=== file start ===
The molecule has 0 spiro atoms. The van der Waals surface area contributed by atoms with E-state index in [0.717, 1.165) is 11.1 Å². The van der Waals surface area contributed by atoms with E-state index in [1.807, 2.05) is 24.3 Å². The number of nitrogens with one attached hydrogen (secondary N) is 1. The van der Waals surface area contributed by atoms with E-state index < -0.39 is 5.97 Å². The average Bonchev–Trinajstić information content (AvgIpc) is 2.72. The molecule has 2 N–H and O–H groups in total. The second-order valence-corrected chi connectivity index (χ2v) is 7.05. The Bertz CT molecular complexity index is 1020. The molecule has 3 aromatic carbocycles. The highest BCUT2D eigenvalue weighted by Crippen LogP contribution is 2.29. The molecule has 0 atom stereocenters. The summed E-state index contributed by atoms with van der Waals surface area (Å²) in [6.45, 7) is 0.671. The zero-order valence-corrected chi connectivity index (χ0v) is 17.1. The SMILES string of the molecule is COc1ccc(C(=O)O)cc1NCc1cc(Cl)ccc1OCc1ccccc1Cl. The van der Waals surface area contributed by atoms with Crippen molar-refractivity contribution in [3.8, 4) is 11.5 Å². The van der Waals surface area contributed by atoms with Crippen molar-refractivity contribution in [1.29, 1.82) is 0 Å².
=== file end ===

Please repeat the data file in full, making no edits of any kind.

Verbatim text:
The molecule has 0 spiro atoms. The van der Waals surface area contributed by atoms with E-state index in [0.717, 1.165) is 11.1 Å². The van der Waals surface area contributed by atoms with E-state index in [1.807, 2.05) is 24.3 Å². The number of nitrogens with one attached hydrogen (secondary N) is 1. The van der Waals surface area contributed by atoms with E-state index < -0.39 is 5.97 Å². The average Bonchev–Trinajstić information content (AvgIpc) is 2.72. The molecule has 2 N–H and O–H groups in total. The second-order valence-corrected chi connectivity index (χ2v) is 7.05. The Bertz CT molecular complexity index is 1020. The molecule has 3 aromatic carbocycles. The highest BCUT2D eigenvalue weighted by Crippen LogP contribution is 2.29. The molecule has 0 atom stereocenters. The summed E-state index contributed by atoms with van der Waals surface area (Å²) in [6.45, 7) is 0.671. The zero-order valence-corrected chi connectivity index (χ0v) is 17.1. The SMILES string of the molecule is COc1ccc(C(=O)O)cc1NCc1cc(Cl)ccc1OCc1ccccc1Cl. The van der Waals surface area contributed by atoms with Crippen molar-refractivity contribution in [3.8, 4) is 11.5 Å². The van der Waals surface area contributed by atoms with Crippen molar-refractivity contribution in [1.29, 1.82) is 0 Å².